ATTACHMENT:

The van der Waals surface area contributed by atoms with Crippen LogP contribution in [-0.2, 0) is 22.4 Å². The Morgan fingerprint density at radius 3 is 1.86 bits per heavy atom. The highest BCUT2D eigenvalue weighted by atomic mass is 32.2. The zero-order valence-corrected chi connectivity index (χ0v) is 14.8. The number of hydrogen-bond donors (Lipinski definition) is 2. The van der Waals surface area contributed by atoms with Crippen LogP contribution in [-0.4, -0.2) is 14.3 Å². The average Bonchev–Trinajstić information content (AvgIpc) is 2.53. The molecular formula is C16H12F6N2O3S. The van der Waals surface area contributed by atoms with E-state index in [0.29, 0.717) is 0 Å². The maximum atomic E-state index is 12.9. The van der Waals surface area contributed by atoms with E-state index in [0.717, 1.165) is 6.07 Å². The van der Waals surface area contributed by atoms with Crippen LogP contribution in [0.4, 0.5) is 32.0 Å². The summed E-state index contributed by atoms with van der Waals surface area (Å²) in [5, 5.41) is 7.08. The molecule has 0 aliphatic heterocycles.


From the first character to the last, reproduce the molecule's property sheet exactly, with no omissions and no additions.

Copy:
The van der Waals surface area contributed by atoms with Crippen LogP contribution in [-0.2, 0) is 22.4 Å². The Morgan fingerprint density at radius 3 is 1.86 bits per heavy atom. The highest BCUT2D eigenvalue weighted by atomic mass is 32.2. The zero-order valence-corrected chi connectivity index (χ0v) is 14.8. The number of hydrogen-bond donors (Lipinski definition) is 2. The van der Waals surface area contributed by atoms with Crippen LogP contribution in [-0.4, -0.2) is 14.3 Å². The average Bonchev–Trinajstić information content (AvgIpc) is 2.53. The molecular formula is C16H12F6N2O3S. The van der Waals surface area contributed by atoms with E-state index in [0.29, 0.717) is 0 Å². The maximum atomic E-state index is 12.9. The van der Waals surface area contributed by atoms with E-state index in [0.717, 1.165) is 6.07 Å². The van der Waals surface area contributed by atoms with Crippen LogP contribution in [0.4, 0.5) is 32.0 Å². The summed E-state index contributed by atoms with van der Waals surface area (Å²) in [5, 5.41) is 7.08. The molecule has 0 aliphatic heterocycles.